Archive for the ‘on the farm’ Category

pea comparison

after the first few weeks of life there was a noticeable difference between the success of the varieties of peas. six weeks later the difference is baffling.

on the right are blue peas and on the left are tall telephone. the other varieties are doing ok but the these two are the definitely the extreme.

the blue pea plants are beautiful. there are flourishes of purpley color all over.



its interesting to see how different varieties of the same species are growing under the same conditions. theres not much variation among the fava plants (they are all doing pretty well) but the blue peas i got from baker creek exploded out of the ground with 95%+ germination and are continuing to grow at an astonishing rate. the other varieties of peas – not so much. a variety of pea called lincoln that i got from baker creek had about 50% germination and those that did germinate don’t seem to want to grow. for the peas that are doing well i needed to get a trellis in before the plants got too big. i picked up some fence-like material from home depot and cut it down to fit each bed which i think will do the trick nicely.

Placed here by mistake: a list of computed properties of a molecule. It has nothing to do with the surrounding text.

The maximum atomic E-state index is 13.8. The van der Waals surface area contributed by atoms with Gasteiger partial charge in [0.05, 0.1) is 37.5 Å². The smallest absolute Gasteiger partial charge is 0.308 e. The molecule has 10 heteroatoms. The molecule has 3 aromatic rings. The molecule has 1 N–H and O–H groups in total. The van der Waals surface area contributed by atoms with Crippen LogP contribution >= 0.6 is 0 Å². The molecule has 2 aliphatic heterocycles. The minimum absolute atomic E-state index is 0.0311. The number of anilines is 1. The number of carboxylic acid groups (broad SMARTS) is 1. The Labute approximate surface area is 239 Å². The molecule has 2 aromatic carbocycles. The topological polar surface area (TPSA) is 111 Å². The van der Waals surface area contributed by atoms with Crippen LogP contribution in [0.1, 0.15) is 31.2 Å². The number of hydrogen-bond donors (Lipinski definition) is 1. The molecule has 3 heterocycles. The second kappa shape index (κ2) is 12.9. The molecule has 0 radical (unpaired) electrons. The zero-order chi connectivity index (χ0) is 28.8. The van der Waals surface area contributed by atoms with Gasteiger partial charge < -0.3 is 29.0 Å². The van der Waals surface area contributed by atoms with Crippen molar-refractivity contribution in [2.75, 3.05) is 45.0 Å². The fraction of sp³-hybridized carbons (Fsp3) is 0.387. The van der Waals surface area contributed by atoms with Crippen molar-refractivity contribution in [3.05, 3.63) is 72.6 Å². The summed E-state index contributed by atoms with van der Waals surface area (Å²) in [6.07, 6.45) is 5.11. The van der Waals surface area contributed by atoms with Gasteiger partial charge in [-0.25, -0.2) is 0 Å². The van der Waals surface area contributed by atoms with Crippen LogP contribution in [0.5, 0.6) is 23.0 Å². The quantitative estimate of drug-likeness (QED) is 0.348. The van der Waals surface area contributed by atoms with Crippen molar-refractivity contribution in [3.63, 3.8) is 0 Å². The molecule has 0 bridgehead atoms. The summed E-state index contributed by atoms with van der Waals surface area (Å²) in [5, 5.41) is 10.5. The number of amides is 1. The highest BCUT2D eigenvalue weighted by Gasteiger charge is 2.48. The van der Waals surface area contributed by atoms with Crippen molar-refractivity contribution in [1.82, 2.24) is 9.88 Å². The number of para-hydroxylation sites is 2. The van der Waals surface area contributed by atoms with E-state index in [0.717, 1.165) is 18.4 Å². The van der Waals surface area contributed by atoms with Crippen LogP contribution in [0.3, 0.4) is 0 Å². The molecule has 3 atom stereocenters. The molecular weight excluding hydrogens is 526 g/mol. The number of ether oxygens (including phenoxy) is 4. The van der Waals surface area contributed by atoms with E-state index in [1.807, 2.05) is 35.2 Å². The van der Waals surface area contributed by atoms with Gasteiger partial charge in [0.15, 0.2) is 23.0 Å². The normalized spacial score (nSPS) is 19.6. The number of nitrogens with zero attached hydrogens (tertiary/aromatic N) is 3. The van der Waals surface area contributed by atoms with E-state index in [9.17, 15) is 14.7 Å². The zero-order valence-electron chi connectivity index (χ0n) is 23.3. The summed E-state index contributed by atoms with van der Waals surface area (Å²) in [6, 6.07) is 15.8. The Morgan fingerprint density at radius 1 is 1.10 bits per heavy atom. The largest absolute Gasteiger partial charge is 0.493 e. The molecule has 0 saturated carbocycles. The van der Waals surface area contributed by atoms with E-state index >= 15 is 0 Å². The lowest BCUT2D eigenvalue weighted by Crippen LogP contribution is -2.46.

some of the peas started to grab on to the trellis within an hour of putting it in. amazing.

a clean slate

a few weeks ago was my one year anniversary of farm agricole. what i have learned in the past year has been invaluable. i’m excitedly looking forward to the coming year. i’m hoping to do a few things differently. my main priority is to farm smarter and work less. i’ve decided to grow fewer types of vegetables at a time to cut down on labor and to have larger individual harvests that will be of more value to the restaurant. this means two distinct plantings: one in fall and one in spring. i also plan to source my seeds from smaller companies so that i can grow some unique varities that are not available from our current suppliers.

the changes start now! i took a trip to petaluma, had a lovely lunch at the della fattoria cafe, and then bought some seed from the baker creek seed store (called the petaluma seed bank). baker creek is an all heirloom seed company started in 1998 by then 17 year old Jere Gettle. they incredibly have 1400 varieties available online and at a few brick and mortar stores in mannsfield missouri, petaluma california, and most recently wethersfield connecticut. i got some really interesting stuff – purple fava beans and blue peas to name a few. i’m looking forward to seeing how they do.

in the middle of october i started my fall/winter veggies. i stripped everything out of the garden, prepped the beds, and planted two different varieties of fava beans in five beds and four different varieties of peas in four beds. it was a lot of work. i wish i’d had a helper.

it looks so tidy. come springtime 2012 i should have an abundance of legumes to supply the restaurant. i then plan to plant all my summer crops. let the selecting begin…

a light tomato harvest

sungolds and washington cherry tomatoes